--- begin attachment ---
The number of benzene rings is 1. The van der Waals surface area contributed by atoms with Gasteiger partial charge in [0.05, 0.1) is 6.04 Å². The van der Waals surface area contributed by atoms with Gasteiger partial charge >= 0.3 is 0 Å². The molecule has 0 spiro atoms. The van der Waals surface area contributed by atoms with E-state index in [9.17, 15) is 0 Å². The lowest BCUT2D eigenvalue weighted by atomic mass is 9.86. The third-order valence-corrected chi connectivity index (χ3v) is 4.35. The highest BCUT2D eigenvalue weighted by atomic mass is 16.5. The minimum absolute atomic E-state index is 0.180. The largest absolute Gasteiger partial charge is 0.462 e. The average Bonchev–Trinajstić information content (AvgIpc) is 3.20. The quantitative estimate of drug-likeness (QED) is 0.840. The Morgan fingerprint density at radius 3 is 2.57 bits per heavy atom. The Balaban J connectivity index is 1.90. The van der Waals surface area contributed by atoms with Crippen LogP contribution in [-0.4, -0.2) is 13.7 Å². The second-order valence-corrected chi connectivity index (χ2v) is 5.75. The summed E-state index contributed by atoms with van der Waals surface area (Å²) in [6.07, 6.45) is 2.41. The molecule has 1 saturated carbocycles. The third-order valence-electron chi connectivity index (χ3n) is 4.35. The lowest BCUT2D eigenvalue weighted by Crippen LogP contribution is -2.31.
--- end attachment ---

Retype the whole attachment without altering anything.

The number of benzene rings is 1. The van der Waals surface area contributed by atoms with Gasteiger partial charge in [0.05, 0.1) is 6.04 Å². The van der Waals surface area contributed by atoms with Gasteiger partial charge >= 0.3 is 0 Å². The molecule has 0 spiro atoms. The van der Waals surface area contributed by atoms with E-state index in [9.17, 15) is 0 Å². The lowest BCUT2D eigenvalue weighted by atomic mass is 9.86. The third-order valence-corrected chi connectivity index (χ3v) is 4.35. The highest BCUT2D eigenvalue weighted by atomic mass is 16.5. The minimum absolute atomic E-state index is 0.180. The largest absolute Gasteiger partial charge is 0.462 e. The average Bonchev–Trinajstić information content (AvgIpc) is 3.20. The quantitative estimate of drug-likeness (QED) is 0.840. The Morgan fingerprint density at radius 3 is 2.57 bits per heavy atom. The Balaban J connectivity index is 1.90. The van der Waals surface area contributed by atoms with Crippen LogP contribution in [-0.4, -0.2) is 13.7 Å². The second-order valence-corrected chi connectivity index (χ2v) is 5.75. The summed E-state index contributed by atoms with van der Waals surface area (Å²) in [6.07, 6.45) is 2.41. The molecule has 1 saturated carbocycles. The third-order valence-electron chi connectivity index (χ3n) is 4.35. The lowest BCUT2D eigenvalue weighted by Crippen LogP contribution is -2.31.